Sunday, January 31, 2010

Summer Quilt

For my first quilt, I decided to go all out- full on queen size!

I chose several different fabrics, with lots of floral patterns and bright happy colors. I began with a basic square/rectangle pattern, but was having so much fun that I kept adding and experimenting until the quilt was full-sized. Make sure that your fabric is evenly measured and cut out, it makes it much easier to sew even lines and keep everything the proper size. For this quilt, every rectangle is exactly the size of 2 squares, which makes creating an even pattern very simple. I love the mix of colors, so I arranged all of my fabric with no 2 pieces of the same fabric touching. Of course, you could arrange anything you like, making it as simple or intricate as you please. Be creative! :)

After hours of cutting and creating my organized-yet-random design of colors, it was time for bed. I woke up the next morning excited to get going on my new project, but this is the destruction with which I was greeted....... !!!!!

Apparently, my thoughtful kitty Layla decided to "help" me through discovering that she could run and slide on the wood floor.

As soon as I could, I reorganized and sewed the top of my quilt to prevent further annihilation. Layla was very confused (and annoyed!). Apparently, my quilts are much less fun once they are put together.

After the center was complete, I added a basic border with leftover fabric. It was looking a little too simple, so I experimented with some triangles for a simple pinwheel. To make the center of the pinwheel properly aligned, it helps to have perfect measurements and to pin and iron before sewing. I found the cutest bright yellow lemon fabric- LOVE it! Looking forward to making an apron with the leftovers. :)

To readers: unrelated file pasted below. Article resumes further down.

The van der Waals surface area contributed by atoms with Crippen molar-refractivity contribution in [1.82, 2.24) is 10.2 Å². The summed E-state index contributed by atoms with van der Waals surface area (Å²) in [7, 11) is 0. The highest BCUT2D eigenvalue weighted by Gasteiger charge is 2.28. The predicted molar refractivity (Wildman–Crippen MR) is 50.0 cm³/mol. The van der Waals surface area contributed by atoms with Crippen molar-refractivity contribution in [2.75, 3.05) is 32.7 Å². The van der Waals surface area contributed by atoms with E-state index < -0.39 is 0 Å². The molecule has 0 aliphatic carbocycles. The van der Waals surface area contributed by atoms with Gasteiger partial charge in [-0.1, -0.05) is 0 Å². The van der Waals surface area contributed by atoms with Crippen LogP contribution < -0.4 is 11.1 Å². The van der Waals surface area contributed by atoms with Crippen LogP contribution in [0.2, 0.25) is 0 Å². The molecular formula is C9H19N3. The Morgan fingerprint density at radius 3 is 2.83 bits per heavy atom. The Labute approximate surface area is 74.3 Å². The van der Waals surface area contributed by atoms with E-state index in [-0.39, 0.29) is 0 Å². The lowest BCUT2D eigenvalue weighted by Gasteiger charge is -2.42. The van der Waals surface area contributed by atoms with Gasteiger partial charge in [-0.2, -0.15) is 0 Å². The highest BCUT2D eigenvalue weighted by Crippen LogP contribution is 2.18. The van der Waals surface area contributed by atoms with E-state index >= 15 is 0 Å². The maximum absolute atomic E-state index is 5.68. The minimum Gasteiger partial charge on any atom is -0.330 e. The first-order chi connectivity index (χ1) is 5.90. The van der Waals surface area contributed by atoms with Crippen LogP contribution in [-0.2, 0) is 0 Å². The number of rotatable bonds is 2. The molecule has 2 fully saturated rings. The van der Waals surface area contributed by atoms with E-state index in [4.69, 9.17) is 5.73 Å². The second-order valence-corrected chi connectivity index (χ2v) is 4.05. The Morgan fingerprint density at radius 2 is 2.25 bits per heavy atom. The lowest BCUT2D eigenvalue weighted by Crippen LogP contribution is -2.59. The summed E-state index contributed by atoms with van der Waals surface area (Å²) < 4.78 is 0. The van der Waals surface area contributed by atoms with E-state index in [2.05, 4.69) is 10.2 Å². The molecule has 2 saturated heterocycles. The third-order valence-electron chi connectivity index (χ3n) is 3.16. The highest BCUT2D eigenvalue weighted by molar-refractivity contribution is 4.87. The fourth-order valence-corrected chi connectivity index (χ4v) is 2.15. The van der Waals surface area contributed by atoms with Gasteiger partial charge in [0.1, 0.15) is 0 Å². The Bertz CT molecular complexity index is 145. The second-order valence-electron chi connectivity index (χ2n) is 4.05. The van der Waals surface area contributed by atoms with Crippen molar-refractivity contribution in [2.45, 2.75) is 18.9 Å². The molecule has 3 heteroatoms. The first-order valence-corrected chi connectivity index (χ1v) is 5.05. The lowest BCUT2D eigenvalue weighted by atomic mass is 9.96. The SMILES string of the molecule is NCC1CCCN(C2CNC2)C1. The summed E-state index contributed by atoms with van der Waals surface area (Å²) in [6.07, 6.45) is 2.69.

For batting, I used a poly-cotton blend. This is very common and easy to find, and I prefer it for the low loft and heavy weight it provides. I used a pretty bright floral flannel for the backing of the quilt. Flannel is softer and warmer, and is just rough enough that it stays on the bed well. I find that the smooth fabrics slip and slide when you have multiple blankets, and the pretty pattern on the flannel makes it reversible!

I chose to extend my flannel backing to make the edge of the quilt, but if you prefer you can use other fabric.

To arrange the three layers, start with a smooth flat surface large enough to lay everything out at once with no bunching or creases. Make sure to stretch each layer flat and make them all perfectly flush- this is important! If you do not make your layers smooth, you will have puckers and loose fabric in your finished quilt. The backing to the quilt should be the largest layer, while the top of the quilt should be the smallest. As you arrange the layers, make sure that each lower layer extends an even amount the entire way around the layer above it. For example, I made my backing 5 inches longer than the batting, which was 2 inches longer than the top of the quilt.

Once the quilt is pinned, you are free to sew the edges and begin quilting! I am doing all of the edges and quilting by hand. I chose to tie my quilt rather than making intricate patterns, partly because of the work involved and also because I did not want to detract from the pretty details of the fabric. Also, I feel that tying the quilt gives it an old-fashioned look, as all of the warm old quilts I grew up with were also tied. Whether you choose to quilt with a pattern or tie, make sure that your stitches are close enough together to prevent the batting from creating lumps and bunching. (Check the bag when you purchase your batting- it will give you the maximum quilting distance for your particular batting.) However you choose to make your quilt, have fun and be creative! :)

No comments:

Post a Comment